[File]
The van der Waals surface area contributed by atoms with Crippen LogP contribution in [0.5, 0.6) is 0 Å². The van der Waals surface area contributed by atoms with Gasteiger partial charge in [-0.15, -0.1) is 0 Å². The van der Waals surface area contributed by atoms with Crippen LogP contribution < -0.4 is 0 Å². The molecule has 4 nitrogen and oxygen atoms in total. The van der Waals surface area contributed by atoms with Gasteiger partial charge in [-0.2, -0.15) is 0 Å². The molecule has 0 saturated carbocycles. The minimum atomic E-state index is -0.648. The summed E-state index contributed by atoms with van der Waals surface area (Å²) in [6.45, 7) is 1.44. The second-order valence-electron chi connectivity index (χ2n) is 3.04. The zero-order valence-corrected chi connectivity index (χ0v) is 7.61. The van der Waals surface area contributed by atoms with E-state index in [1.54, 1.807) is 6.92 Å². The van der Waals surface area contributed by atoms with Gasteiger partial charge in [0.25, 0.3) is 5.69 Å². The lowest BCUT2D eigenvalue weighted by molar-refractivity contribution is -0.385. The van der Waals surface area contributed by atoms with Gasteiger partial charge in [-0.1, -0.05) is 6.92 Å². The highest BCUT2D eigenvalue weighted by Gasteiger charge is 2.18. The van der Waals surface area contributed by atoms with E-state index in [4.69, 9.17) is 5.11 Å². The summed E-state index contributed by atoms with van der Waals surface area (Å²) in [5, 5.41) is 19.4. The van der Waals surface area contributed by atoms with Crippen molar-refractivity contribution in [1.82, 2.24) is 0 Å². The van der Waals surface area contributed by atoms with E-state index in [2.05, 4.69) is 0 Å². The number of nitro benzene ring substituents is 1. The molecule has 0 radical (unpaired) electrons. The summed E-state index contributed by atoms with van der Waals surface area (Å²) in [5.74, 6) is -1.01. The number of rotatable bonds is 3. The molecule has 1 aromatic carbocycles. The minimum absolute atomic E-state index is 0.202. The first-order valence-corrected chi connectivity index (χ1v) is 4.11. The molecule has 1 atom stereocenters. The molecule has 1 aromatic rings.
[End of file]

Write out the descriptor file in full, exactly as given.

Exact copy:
The van der Waals surface area contributed by atoms with Crippen LogP contribution in [0.5, 0.6) is 0 Å². The van der Waals surface area contributed by atoms with Gasteiger partial charge in [-0.15, -0.1) is 0 Å². The van der Waals surface area contributed by atoms with Crippen LogP contribution < -0.4 is 0 Å². The molecule has 4 nitrogen and oxygen atoms in total. The van der Waals surface area contributed by atoms with Gasteiger partial charge in [-0.2, -0.15) is 0 Å². The molecule has 0 saturated carbocycles. The minimum atomic E-state index is -0.648. The summed E-state index contributed by atoms with van der Waals surface area (Å²) in [6.45, 7) is 1.44. The second-order valence-electron chi connectivity index (χ2n) is 3.04. The zero-order valence-corrected chi connectivity index (χ0v) is 7.61. The van der Waals surface area contributed by atoms with E-state index in [1.54, 1.807) is 6.92 Å². The van der Waals surface area contributed by atoms with Gasteiger partial charge in [0.25, 0.3) is 5.69 Å². The lowest BCUT2D eigenvalue weighted by molar-refractivity contribution is -0.385. The van der Waals surface area contributed by atoms with Gasteiger partial charge in [-0.1, -0.05) is 6.92 Å². The highest BCUT2D eigenvalue weighted by Gasteiger charge is 2.18. The van der Waals surface area contributed by atoms with E-state index in [4.69, 9.17) is 5.11 Å². The summed E-state index contributed by atoms with van der Waals surface area (Å²) in [5, 5.41) is 19.4. The van der Waals surface area contributed by atoms with Crippen molar-refractivity contribution in [1.82, 2.24) is 0 Å². The van der Waals surface area contributed by atoms with E-state index in [2.05, 4.69) is 0 Å². The number of nitro benzene ring substituents is 1. The molecule has 0 radical (unpaired) electrons. The summed E-state index contributed by atoms with van der Waals surface area (Å²) in [5.74, 6) is -1.01. The number of rotatable bonds is 3. The molecule has 1 aromatic carbocycles. The minimum absolute atomic E-state index is 0.202. The first-order valence-corrected chi connectivity index (χ1v) is 4.11. The molecule has 1 atom stereocenters. The molecule has 1 aromatic rings.